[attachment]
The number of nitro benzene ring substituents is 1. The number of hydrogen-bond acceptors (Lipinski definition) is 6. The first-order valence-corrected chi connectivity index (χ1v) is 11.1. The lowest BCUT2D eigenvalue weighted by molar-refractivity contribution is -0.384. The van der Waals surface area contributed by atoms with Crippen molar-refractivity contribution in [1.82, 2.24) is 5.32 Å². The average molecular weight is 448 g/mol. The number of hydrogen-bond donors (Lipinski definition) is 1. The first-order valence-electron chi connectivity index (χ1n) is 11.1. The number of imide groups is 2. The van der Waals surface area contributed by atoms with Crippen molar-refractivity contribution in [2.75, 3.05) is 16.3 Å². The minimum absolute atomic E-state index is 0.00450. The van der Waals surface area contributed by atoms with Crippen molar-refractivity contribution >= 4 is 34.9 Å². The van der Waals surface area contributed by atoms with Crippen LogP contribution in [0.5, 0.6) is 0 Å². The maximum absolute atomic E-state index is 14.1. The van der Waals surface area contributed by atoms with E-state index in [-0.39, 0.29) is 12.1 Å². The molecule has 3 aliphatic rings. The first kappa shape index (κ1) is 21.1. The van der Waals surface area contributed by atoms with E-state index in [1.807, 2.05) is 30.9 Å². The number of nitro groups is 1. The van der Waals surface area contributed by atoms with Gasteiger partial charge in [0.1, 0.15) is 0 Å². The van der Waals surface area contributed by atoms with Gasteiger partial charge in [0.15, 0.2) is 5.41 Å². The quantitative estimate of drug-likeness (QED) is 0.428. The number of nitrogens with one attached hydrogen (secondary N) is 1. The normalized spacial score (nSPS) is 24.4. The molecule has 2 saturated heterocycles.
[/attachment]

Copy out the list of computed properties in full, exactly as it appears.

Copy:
The number of nitro benzene ring substituents is 1. The number of hydrogen-bond acceptors (Lipinski definition) is 6. The first-order valence-corrected chi connectivity index (χ1v) is 11.1. The lowest BCUT2D eigenvalue weighted by molar-refractivity contribution is -0.384. The van der Waals surface area contributed by atoms with Crippen molar-refractivity contribution in [1.82, 2.24) is 5.32 Å². The average molecular weight is 448 g/mol. The number of hydrogen-bond donors (Lipinski definition) is 1. The first-order valence-electron chi connectivity index (χ1n) is 11.1. The number of imide groups is 2. The van der Waals surface area contributed by atoms with Crippen molar-refractivity contribution in [2.75, 3.05) is 16.3 Å². The minimum absolute atomic E-state index is 0.00450. The van der Waals surface area contributed by atoms with Crippen molar-refractivity contribution >= 4 is 34.9 Å². The van der Waals surface area contributed by atoms with Crippen LogP contribution in [0.5, 0.6) is 0 Å². The maximum absolute atomic E-state index is 14.1. The van der Waals surface area contributed by atoms with E-state index in [-0.39, 0.29) is 12.1 Å². The molecule has 3 aliphatic rings. The first kappa shape index (κ1) is 21.1. The van der Waals surface area contributed by atoms with E-state index in [1.807, 2.05) is 30.9 Å². The number of nitro groups is 1. The van der Waals surface area contributed by atoms with Gasteiger partial charge in [0.1, 0.15) is 0 Å². The van der Waals surface area contributed by atoms with Gasteiger partial charge in [0.15, 0.2) is 5.41 Å². The quantitative estimate of drug-likeness (QED) is 0.428. The number of nitrogens with one attached hydrogen (secondary N) is 1. The normalized spacial score (nSPS) is 24.4. The molecule has 2 saturated heterocycles.